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iOS Generics in Swift Generic Functions, Parameters and Constraints CSS Background Blend Modes Challenge

Gavin Hobbs
Gavin Hobbs
5,205 Points

Is Something Wrong With the Exercise?

Either I'm missing something or this exercise is faulty, here's my code...

func map<T, U>(array: [T], transformation: (T) -> U) -> [U] {
    return transformation(array)
}
generics.swift
func map<T, U>(array: [T], transformation: (T) -> U) -> [U] {
    return transformation(array)
}

1 Answer

andren
andren
28,503 Points

No, the challenge works, but the description might be a bit misleading.

It asks you to apply the function passed in on the array, but if you look at the signature of the function you will see that it is designed to take an element T not an array of element T. It also returns U and not an array of U which is what the map function is meant to return.

Because of this you can't just pass the array itself into the function. You have pull the items out of the array and call the function on each of the elements, add them to an array of type U, and then return that array.

I'd suggest taking another stab at the challenge with the above info in mind. If you are still struggling to get past the challenge then I can post the solution for you along with some comments explaining the code.

Michael Hulet
Michael Hulet
Treehouse Moderator 47,829 Points

Hey andren, thanks for this awesome explanation! Please don't post, copy/pastable answers to challenges, however. If you need to show code to illustrate concepts, that's awesome and it'll be a great way to demonstrate what you're saying, but please make sure that it can't be copied and pasted into the challenge and pass unmodified. Thanks for helping out in the community!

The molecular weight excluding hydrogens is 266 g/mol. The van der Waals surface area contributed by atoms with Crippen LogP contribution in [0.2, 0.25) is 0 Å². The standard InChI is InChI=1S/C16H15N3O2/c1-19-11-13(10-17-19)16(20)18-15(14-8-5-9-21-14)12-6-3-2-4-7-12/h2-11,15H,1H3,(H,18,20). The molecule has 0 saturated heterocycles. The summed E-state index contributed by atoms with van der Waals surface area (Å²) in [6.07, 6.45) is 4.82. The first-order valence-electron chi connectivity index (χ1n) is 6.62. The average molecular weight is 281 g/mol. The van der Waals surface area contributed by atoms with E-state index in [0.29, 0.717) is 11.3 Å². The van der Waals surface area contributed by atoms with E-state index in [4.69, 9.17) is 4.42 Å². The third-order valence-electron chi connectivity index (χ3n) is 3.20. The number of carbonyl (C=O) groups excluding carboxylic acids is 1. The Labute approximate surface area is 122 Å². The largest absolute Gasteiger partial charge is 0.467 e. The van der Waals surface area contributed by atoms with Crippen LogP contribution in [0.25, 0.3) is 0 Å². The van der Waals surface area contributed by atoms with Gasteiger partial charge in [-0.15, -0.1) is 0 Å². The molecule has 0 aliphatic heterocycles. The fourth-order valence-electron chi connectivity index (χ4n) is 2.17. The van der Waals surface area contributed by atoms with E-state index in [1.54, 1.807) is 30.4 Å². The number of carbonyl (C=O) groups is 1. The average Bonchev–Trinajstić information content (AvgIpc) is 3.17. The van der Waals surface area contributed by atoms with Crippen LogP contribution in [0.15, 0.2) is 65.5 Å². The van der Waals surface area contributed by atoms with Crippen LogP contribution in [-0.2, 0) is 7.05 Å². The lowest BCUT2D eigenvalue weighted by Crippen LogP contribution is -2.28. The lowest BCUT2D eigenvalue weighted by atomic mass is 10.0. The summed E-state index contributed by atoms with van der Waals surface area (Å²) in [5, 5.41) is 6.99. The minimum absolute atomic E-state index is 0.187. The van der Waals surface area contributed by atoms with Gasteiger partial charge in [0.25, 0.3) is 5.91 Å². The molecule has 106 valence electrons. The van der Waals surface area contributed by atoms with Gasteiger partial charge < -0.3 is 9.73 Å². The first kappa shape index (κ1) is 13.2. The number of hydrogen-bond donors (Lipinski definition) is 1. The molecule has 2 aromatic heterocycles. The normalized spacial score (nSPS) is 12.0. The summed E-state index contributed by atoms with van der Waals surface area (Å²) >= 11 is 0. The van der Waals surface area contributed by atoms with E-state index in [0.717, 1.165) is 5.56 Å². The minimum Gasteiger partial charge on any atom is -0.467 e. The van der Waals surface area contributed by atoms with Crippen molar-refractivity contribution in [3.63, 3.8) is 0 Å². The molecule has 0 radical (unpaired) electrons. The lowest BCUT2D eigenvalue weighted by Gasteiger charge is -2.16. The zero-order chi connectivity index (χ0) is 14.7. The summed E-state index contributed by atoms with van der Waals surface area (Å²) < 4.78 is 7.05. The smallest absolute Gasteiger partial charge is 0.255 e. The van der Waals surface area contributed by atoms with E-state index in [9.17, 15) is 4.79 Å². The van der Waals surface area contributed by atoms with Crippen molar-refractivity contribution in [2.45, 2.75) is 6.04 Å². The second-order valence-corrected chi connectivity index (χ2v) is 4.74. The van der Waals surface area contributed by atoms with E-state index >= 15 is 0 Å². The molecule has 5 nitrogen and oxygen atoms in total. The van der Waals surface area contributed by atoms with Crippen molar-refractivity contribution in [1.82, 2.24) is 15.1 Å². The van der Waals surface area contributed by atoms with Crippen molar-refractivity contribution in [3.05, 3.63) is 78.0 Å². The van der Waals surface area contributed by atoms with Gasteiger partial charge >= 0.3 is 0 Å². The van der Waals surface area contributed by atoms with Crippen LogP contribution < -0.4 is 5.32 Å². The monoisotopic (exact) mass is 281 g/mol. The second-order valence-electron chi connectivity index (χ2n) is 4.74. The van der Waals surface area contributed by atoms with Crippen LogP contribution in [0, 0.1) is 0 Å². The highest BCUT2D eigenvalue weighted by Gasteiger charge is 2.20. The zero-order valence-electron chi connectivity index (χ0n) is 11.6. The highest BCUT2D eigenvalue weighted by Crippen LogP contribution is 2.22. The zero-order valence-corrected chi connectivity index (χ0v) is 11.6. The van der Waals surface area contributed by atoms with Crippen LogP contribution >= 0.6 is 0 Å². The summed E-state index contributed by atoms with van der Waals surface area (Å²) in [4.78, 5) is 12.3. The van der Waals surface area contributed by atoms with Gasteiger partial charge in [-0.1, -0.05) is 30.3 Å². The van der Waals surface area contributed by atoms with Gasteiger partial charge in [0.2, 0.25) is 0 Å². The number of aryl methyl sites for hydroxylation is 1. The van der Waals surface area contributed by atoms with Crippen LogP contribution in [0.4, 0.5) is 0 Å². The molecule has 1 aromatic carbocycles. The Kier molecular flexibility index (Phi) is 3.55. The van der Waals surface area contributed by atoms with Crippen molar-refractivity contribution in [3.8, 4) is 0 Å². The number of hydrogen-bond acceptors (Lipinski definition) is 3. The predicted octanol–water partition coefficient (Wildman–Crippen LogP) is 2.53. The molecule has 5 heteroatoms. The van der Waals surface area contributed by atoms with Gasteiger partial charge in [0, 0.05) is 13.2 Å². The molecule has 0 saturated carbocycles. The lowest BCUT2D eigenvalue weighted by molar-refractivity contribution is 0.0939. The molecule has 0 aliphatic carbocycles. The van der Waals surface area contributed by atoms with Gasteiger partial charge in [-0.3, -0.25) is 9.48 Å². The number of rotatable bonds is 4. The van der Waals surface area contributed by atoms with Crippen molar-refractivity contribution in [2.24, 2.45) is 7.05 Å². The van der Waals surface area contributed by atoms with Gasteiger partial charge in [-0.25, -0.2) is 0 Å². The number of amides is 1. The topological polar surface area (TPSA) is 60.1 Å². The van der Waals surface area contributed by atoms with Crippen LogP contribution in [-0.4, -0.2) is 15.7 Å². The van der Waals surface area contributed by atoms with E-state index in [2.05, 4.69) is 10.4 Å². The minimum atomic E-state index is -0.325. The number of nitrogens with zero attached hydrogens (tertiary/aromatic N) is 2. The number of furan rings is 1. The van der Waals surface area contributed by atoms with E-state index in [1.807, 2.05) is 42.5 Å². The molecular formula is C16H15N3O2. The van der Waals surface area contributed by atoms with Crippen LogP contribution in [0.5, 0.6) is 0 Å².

Gavin Hobbs
Gavin Hobbs
5,205 Points

Hi Michael Hulet, I would kindly disagree with your view on pasting the code.

My first reason for my opposing opinion would be that Pasan always reveals how he solved a problem in the videos. He doesn't just give you the necessary concepts and leave you hanging to solve it by yourself. He does encourage you to solve it by yourself but he always provides the solution.

My second reason is that, often, the best way to learn something is to try and try and try... and if you still can't get it right, look at the answer and reverse engineer it to find the method for finding the solution. Then you move onto the next problem and attempt to apply the method you learned on the last problem. If you continue this, eventually you will understand the concepts and how to apply them... and more than likely you'll remember it better than if you had just figured it out on your first try.

Additionally, the students here at Treehouse are here to learn... not to copy and paste in the code in the challenges so they rack up points next to their avatar. I don't think the students, who pay for this educational resource are interested in just taking something as it is, and trying to get through the course. I mean if you complete a course and come away from it not understanding anything, then what's the point? That would just be a waste of time... and a waste of money.

I really like what andren did here (thanks andren!) the concepts were provided but the solution wasn't posted; however, it was offered to me if I couldn't figure it out from the concepts... the same thing Pasan has been doing.

Maybe I'm wrong about all this and these are stupid reasons.

Thanks for your reflection on this subject.

  • Gavin
Gavin Hobbs
Gavin Hobbs
5,205 Points

Thanks so much, andren! I figured it out!